Local unemployed people are learning the latest construction skills using virtual reality simulators, thanks to training funded by the West Midlands Combined Authority (WMCA).
The WMCA has joined forces with Solihull College & University Centre, Birmingham-based RMF Construction Training Academy and education equipment provider Tenstar Simulation to install four simulators at the College in the first training programme of its kind in the region.
The move is one of a number of WMCA initiatives to train local people in the construction skills needed to help the region build its way out of the Covid-19 economic shutdown.
One of the construction simulators in use at Solihull College & University Centre
Andy Street, the Mayor of the West Midlands, said: “It’s great news that we are able to fund training on construction simulators at Solihull College & University Centre, working in partnership with RMF Construction.
“Construction was one of the best performing sectors before the coronavirus outbreak hit, and we know that large infrastructure projects, such as HS2, will be key to our economic recovery.
“Training local people to operate modern plant is a crucial part of the advanced construction skills that the industry will need over the coming years. The training we are funding will also help make sure that the jobs being created go to local people.”
The WMCA is funding training on the equipment through its Construction Gateway programme, which offers unemployed people free construction training and a guaranteed job interview at the end of the course.
Construction simulators offer a number of benefits and significantly reduce the time needed for training on real machines, meaning the environment will benefit from lower carbon emissions from diesel-powered engines.
The main benefit to local people and the industry is that more learners are able to learn real-life construction skills, gaining a Level 1 qualification, and move on more rapidly to gain Construction Plant Competence Scheme (CPCS) trained operator cards.
John Callaghan, Principal and CEO of the College, said: “We are delighted to be working with the WMCA and RMF Construction to develop new, innovative ways to address the skills gap in the construction plant sector.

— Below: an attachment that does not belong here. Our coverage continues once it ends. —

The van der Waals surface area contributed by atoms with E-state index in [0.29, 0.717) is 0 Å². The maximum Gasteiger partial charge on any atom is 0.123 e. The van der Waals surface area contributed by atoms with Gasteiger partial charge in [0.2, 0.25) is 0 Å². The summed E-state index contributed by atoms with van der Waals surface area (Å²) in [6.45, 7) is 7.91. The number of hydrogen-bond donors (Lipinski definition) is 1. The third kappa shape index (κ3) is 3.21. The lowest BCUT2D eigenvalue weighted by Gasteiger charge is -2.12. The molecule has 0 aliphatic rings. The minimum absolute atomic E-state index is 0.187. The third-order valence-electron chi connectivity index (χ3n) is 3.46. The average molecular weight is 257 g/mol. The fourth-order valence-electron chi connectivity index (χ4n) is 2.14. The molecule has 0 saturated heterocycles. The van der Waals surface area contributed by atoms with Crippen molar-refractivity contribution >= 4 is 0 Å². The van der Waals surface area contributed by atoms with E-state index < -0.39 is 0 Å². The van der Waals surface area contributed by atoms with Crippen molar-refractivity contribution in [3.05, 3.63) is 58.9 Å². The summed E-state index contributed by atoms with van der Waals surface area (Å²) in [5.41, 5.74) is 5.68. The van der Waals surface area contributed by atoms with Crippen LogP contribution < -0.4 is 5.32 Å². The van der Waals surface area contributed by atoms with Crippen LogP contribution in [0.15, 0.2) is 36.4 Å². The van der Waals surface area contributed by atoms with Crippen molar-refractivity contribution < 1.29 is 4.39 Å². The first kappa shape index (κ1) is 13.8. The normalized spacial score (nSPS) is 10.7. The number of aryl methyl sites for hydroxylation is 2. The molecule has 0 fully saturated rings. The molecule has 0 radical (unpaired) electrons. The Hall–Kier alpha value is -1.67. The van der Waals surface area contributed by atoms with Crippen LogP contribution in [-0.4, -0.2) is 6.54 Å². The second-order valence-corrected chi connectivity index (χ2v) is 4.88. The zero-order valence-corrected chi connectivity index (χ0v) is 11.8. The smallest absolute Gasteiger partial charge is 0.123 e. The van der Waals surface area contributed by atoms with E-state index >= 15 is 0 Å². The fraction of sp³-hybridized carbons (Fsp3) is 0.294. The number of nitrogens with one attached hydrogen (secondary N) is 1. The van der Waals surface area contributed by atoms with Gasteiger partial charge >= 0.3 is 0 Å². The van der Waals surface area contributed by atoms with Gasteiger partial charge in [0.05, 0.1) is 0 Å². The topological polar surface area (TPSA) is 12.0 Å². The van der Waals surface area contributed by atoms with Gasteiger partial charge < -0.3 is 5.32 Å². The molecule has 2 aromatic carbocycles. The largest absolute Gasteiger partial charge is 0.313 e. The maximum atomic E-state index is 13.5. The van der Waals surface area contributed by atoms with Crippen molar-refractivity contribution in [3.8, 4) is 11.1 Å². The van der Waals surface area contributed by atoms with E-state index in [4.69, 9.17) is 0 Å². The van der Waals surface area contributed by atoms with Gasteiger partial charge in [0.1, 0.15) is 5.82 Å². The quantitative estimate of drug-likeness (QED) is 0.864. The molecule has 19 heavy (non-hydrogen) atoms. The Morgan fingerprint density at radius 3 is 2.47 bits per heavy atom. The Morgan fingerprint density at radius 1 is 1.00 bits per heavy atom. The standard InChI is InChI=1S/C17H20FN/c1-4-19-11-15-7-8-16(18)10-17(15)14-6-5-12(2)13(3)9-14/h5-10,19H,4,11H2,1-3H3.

“Learners will be able to build their confidence and competence on a variety of machines in a controlled setting before moving on to real construction plant.
“The simulators will also help to ensure we are Covid-19 compliant and reduce our carbon footprint.”
The training is for adults aged 19 and over, particularly unemployed people and ex-offenders.
Up to 50 residents are currently learning on the simulators in a five-week pilot at the college, which plans to incorporate simulated training into its WMCA-funded construction courses from this September.
Cllr George Duggins, WMCA portfolio holder for productivity and skills and leader of Coventry City Council, said: “The Construction Gateway is a great opportunity for unemployed adults, or those on short-hours contracts or low-skilled jobs to improve their skills and gain new qualifications as we recover from the Covid-19 lockdown.
“I’m pleased that this new initiative at Solihull College & University Centre is enabling local people to increase their technological knowledge, with the opportunity to gain new jobs in construction where we know machine operators are still in high demand.”
Dara McCarthy, operations manager at RMF Construction Training Academy, said: “Although plant operations in large earth-moving and transportation vehicles will always involve an element of risk, learners have previously only been able to gain skills and competence by working on these machines.
“Simulators are a safe way for students to practise and measure their performance in realistic scenarios, while reducing the impact on the environment and damage and wear to real plant.”
Simon Hogg, area sales manager UK at Tenstar Simulation AB, said: “The construction sector is increasingly using more advanced technology, such as GPS systems, in modern plant machinery. Construction simulators mean the industry gains highly skilled plant operators with the skills needed to operate this machinery in the modern construction environment.
“Once users complete the simulated training activity, we are able to produce a report detailing the individual’s performance. This allows us to drill down into finer detail, highlighting areas that may require improvement. This feedback engages the learner and ensures a correction can be implemented over a short period of time.”
To sign up for construction training, contact the National Careers Service West Midlands on 0121 296 5550, or you can find out more information about the National Careers Service via https://nationalcareersservice.direct.gov.uk/ or by calling 0800 100 900.
Residents can access links to new job opportunities and online adult education training by visiting the WMCA’s Covid-19 support site at https://beta.wmca.org.uk/what-we-do/covid-19-support/online-resources/
Click on https://youtu.be/cntmHcjSr9g to watch a video of the Mayor and representatives from the Civil Engineering Contractors Association (CECA) and the Construction Industry Training Board (CITB) welcoming the project.